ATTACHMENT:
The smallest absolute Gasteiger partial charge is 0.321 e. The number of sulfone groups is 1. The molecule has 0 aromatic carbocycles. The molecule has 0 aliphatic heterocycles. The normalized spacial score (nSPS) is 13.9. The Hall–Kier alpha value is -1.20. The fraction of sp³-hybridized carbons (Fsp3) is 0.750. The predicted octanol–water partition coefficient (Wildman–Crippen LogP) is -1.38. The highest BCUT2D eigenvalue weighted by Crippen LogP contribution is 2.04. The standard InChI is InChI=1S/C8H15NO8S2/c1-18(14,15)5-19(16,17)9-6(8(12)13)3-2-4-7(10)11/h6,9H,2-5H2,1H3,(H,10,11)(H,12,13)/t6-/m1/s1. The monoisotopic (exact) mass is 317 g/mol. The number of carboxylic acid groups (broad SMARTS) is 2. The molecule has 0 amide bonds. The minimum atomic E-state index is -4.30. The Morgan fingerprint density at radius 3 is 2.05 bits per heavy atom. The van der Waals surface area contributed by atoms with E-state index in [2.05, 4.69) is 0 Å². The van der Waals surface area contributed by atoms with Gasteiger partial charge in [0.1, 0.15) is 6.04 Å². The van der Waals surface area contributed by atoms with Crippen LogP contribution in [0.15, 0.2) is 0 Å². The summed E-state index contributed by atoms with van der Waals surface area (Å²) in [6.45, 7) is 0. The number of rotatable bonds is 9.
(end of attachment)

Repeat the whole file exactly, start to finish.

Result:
The smallest absolute Gasteiger partial charge is 0.321 e. The number of sulfone groups is 1. The molecule has 0 aromatic carbocycles. The molecule has 0 aliphatic heterocycles. The normalized spacial score (nSPS) is 13.9. The Hall–Kier alpha value is -1.20. The fraction of sp³-hybridized carbons (Fsp3) is 0.750. The predicted octanol–water partition coefficient (Wildman–Crippen LogP) is -1.38. The highest BCUT2D eigenvalue weighted by Crippen LogP contribution is 2.04. The standard InChI is InChI=1S/C8H15NO8S2/c1-18(14,15)5-19(16,17)9-6(8(12)13)3-2-4-7(10)11/h6,9H,2-5H2,1H3,(H,10,11)(H,12,13)/t6-/m1/s1. The monoisotopic (exact) mass is 317 g/mol. The number of carboxylic acid groups (broad SMARTS) is 2. The molecule has 0 amide bonds. The minimum atomic E-state index is -4.30. The Morgan fingerprint density at radius 3 is 2.05 bits per heavy atom. The van der Waals surface area contributed by atoms with E-state index in [2.05, 4.69) is 0 Å². The van der Waals surface area contributed by atoms with Gasteiger partial charge in [0.1, 0.15) is 6.04 Å². The van der Waals surface area contributed by atoms with Crippen LogP contribution in [0.15, 0.2) is 0 Å². The summed E-state index contributed by atoms with van der Waals surface area (Å²) in [6.45, 7) is 0. The number of rotatable bonds is 9.